On Friday, I was in a good mood – and perhaps because it was Friday, or because we had just had Thursday off and were going into a long weekend, the day was a dream. One child agreed to make up a song about social studies as his extra credit project, break dancing in my room as he thought up lyrics to the tune of Soulja Boy Crank This. The students made me laugh instead of scream, and about 30 kids came to get lists of the homework that they were missing. They knew how happy it made me, and they loved it – just kept giving me more. And today I was tired and sick, and wanted to go home, and they felt that too – and though it affects them all differently, I’m getting to know them to the point where I know that it does affect them. And I slowly realize that they all care – even the ones who defiantly ignore me, or swear in my face, or walk out of the room when I yell at them – they care. And if they haven’t been taught that they need to care about doing work, getting good grades, and passing the grade – they still care about my mood, what I think, what their friends think. They are highly sensitive in a way that with many of them catches me off guard - and their need to please me shocks me.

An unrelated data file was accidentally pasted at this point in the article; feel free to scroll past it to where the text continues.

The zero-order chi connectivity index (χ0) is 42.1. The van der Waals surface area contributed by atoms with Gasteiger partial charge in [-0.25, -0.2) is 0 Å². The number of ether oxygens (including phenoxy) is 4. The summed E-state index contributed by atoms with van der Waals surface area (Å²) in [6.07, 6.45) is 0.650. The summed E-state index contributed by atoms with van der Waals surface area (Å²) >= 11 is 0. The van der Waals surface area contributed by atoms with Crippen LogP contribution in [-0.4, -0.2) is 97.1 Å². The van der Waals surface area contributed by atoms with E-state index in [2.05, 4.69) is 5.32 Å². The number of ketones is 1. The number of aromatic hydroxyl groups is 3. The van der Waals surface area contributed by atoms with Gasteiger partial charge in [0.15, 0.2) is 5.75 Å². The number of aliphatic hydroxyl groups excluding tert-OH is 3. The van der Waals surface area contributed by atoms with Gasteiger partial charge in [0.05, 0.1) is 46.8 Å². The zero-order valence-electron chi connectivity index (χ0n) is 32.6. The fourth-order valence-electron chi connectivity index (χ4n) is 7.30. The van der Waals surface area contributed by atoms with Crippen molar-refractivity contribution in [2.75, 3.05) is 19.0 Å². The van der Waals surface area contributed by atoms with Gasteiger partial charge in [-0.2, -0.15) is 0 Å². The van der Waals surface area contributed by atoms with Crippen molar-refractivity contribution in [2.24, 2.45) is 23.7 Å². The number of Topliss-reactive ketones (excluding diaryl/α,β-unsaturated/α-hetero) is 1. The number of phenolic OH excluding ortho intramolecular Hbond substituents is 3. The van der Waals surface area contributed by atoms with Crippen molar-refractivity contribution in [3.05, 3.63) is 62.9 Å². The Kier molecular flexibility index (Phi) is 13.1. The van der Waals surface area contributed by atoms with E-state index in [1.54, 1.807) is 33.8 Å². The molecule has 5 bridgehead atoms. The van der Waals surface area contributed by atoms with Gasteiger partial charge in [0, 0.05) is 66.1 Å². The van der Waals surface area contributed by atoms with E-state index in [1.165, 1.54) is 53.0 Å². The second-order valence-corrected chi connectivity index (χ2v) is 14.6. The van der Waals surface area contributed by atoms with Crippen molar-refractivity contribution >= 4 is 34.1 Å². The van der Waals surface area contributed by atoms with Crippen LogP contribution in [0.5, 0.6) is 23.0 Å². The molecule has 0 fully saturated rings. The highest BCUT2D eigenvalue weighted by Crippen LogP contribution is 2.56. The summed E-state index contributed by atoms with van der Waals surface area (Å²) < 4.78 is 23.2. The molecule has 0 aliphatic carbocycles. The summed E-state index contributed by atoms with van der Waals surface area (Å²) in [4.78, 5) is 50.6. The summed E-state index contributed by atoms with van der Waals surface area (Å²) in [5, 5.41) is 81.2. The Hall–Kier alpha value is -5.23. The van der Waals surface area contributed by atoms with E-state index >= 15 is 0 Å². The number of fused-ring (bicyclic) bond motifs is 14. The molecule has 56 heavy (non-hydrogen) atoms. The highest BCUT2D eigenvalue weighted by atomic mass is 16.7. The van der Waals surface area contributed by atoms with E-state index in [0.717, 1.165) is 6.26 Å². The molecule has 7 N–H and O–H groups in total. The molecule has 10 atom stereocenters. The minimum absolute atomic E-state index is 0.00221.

“Was I good today?” asks one boy who has slept through every class, refused to do work, and acted completely disinterested in my authority.
“Yes, you were okay, but I know you can to better,” I say, trying to hide my delight that he has taken any interest in my opinion.